Hope Idiotic | Part VI

Hope Idiotic | Part VI

By David Himmel


Hope Idiotic is a serialized novel. Catch each new part every week on Monday and Thursday.

THE WEEK THAT LOU ARRIVED IN CHICAGO, FRANKLIN NEWS, ONE OF THE LARGEST MEDIA COMPANIES IN THE NATION, LAID OFF A THOUSAND PEOPLE. In the three months he’d been back, many other companies in his field had done the same. He wasn’t picky about whom he worked for, he just needed a gig. But every newspaper, magazine, radio station, marketing firm, advertising agency and public relations agency he could find wouldn’t even meet with him.

He tried every trick he knew to get a meeting, an introduction, an interview, a call back or an email saying something other than, “Thank you for submitting your résumé. We receive many submissions and are unable to reply to each one personally. However, we assure you that your résumé will be kept in our files. Please do not reply to this address.” In a Hail Mary kind of move, he ordered four large, stuffed pizzas from Dino’s Pie, the penultimate maker of Chicago-style pizza, and delivered them himself to the offices of the Chicago Inquisitor.

The Inquisitor was Chicago’s long-respected alternative weekly newspaper. It was known for its in-depth political reporting and for revealing personal stories of residents from every corner of the city. It did well by the arts like film and theatre. The stories tended to run a little long and sometimes felt too flowery for Lou’s taste, but if he could write for the Inquisitor, he’d feel pretty good about himself. This was becoming ever more important because his self-esteem was diminishing by the day through the onslaught of rejection letters.

He set the four pizzas on the receptionist’s desk. “Hi,” he said. “My name is Lou Bergman. I’m a writer. I’d love to write for this paper. I brought my résumé and clippings for your editor, Janet Brine. I also brought pizza for the entire staff.” He patted the top box with pride so that the receptionist would have no doubt that they were his gift to them.

“What?” she said, looking perplexed. She was older than he expected a receptionist at an alternative paper to be. She had a face that was perpetually annoyed. That’s what Lou hoped anyway, rather than her being annoyed with him.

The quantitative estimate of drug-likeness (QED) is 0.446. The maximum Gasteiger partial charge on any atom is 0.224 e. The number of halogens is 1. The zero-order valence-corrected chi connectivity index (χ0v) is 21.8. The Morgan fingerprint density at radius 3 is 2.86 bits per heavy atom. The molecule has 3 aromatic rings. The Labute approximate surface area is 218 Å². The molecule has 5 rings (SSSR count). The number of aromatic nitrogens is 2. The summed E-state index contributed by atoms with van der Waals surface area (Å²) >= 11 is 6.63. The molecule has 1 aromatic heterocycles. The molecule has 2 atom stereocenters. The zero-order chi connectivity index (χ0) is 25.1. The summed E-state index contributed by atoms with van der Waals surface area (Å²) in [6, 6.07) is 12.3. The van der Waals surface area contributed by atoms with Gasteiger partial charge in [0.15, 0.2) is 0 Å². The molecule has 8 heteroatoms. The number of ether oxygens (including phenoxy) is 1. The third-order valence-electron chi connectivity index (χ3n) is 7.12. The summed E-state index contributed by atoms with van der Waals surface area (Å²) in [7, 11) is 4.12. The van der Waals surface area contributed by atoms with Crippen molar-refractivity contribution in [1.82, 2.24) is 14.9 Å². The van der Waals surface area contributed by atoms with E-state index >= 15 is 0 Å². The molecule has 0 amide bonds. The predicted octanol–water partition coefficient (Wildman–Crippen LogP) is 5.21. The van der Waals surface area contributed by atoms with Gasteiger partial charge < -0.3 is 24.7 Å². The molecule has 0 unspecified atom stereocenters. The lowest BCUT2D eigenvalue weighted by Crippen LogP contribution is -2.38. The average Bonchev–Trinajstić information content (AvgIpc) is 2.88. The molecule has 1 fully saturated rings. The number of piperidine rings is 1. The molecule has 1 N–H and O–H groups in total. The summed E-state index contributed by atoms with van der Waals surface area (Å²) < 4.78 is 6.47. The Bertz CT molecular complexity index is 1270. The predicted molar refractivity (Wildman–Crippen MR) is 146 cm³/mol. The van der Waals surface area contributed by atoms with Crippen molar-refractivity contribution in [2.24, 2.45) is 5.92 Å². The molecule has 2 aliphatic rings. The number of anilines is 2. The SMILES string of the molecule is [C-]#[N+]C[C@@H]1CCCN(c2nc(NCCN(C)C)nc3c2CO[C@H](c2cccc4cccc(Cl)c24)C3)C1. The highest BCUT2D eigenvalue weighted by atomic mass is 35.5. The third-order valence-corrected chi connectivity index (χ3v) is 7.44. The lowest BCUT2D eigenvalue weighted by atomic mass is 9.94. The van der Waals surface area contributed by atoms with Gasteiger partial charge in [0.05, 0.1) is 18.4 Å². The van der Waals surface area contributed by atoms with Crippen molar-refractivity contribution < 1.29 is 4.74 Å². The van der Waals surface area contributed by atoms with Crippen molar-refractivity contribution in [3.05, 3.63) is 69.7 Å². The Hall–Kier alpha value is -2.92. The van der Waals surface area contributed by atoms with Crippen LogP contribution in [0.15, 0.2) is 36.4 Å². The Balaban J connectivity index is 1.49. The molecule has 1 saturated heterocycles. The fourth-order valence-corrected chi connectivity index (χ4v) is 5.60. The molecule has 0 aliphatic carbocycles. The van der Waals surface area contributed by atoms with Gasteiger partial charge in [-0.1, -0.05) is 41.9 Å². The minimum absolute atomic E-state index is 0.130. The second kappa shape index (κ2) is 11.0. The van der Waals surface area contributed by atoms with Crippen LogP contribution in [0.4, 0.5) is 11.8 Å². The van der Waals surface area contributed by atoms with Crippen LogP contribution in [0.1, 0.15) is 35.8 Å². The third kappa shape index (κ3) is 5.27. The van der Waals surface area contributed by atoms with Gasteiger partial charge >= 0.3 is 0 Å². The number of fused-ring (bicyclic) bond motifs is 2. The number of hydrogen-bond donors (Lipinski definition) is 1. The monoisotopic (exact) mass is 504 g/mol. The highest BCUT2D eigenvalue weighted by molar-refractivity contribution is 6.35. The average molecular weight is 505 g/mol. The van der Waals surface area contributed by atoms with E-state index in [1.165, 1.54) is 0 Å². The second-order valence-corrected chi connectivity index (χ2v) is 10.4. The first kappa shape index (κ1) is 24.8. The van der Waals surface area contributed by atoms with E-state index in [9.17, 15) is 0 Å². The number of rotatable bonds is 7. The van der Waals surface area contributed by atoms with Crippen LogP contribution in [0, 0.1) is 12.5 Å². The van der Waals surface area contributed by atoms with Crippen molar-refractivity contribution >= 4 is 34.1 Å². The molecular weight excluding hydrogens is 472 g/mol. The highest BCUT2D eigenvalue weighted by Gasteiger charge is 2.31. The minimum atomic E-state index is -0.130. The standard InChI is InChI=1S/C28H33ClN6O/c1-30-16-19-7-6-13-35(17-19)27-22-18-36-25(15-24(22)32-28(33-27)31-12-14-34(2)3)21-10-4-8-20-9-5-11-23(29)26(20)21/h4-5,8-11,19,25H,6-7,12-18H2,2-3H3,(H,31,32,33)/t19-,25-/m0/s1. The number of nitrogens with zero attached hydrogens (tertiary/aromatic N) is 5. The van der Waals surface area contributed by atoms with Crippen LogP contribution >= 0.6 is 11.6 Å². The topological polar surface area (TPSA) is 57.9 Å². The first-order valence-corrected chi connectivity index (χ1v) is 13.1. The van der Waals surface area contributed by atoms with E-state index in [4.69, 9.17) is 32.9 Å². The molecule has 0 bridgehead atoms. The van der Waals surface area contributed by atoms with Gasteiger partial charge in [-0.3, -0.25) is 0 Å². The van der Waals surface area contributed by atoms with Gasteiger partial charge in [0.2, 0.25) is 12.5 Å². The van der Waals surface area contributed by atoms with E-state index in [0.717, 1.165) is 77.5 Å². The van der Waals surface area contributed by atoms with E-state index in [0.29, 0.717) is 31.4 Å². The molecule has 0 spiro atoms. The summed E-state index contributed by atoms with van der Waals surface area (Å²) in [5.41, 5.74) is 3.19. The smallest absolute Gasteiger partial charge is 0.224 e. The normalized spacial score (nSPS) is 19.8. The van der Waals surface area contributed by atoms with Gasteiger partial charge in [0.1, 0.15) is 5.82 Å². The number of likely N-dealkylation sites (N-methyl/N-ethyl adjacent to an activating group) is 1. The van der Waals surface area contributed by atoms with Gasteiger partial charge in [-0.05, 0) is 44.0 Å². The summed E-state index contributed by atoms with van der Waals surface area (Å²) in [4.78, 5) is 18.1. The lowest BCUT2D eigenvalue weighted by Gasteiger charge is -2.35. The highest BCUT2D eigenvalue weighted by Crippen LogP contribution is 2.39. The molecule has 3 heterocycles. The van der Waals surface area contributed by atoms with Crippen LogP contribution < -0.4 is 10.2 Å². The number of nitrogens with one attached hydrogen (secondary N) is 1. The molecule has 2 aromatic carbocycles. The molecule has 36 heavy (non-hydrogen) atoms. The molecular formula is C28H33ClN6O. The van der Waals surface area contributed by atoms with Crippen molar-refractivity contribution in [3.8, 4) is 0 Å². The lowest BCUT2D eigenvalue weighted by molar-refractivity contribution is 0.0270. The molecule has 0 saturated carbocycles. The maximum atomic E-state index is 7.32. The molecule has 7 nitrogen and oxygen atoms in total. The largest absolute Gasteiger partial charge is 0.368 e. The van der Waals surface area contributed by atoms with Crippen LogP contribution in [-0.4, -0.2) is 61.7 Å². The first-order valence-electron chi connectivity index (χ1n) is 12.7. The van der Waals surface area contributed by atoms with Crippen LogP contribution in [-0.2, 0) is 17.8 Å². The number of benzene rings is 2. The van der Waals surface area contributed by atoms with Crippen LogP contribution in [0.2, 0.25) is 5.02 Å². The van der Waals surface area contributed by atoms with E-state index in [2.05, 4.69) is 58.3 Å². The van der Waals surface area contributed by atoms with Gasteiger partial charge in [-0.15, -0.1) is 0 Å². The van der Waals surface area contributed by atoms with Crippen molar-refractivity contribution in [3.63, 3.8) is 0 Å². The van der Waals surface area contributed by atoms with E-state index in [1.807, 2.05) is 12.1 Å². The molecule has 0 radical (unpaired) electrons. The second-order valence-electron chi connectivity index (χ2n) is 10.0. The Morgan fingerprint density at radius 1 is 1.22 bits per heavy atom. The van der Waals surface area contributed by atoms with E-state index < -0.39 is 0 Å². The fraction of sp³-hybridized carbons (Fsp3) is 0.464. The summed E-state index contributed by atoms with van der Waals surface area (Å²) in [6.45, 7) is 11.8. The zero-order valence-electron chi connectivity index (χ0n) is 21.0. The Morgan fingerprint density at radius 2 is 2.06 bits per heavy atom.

“I brought pizza for you and the rest of the staff,” he said.

“Are you the pizza delivery guy? Because I didn’t order any pizza. Do you have a name on it? Who ordered it?”

“I ordered it.”

“Do you work here?”

“I’d like to.”


“I ordered it for you.”


“Well, because it’s lunchtime, and I thought it’d be a nice gesture to bring you food.”

“We’re supposed to eat this?”

“I would hope so.”

“I don’t understand.”

“Is Janet Brine available? I’d like to speak with her, please.”

“Did she order the pizza?”

“No. I — yes.”

The annoyed receptionist made the phone call and tried to explain that pizza was waiting for her. A moment later, Janet Brine came storming into the front lobby where Lou and his pizzas were waiting.

“What the fuck is this? A fucking joke?” She was older than the receptionist and looked like she stepped out of a high-priced hipster fashion magazine.

“He said he has pizza for you,” the receptionist said.

“Ms. Brine,” Lou said, “I’m Lou Bergman. I’m a writer. I’m a big fan of the paper. I want to work with you. I brought my résumé and some clippings I think you’ll like.”

“So what’s with the fucking pizzas?” Janet Brine snapped as she grabbed Lou’s résumé and clips out of his hand.

“Just trying to grease the wheels here,” he said. “A little lunchtime bribe.”

“We’re supposed to eat this?”

Lou explained his reason for being there again, shook Janet Brine’s hand and was on his way back to Michelle’s apartment hoping his pizza trick worked. He also hoped Janet Brine wasn’t acting like an angry lunatic because of him. He hoped the rest of the people on staff weren’t like the two women he had just encountered, because that would make for a terrible working environment. Then again, it was a working environment, and that’s what mattered.

“Not your best idea,” Michelle said when she called him during her lunch break.

“There’s nothing wrong with a little bribery.”

“It’s unprofessional.”

“It’s an alternative paper.”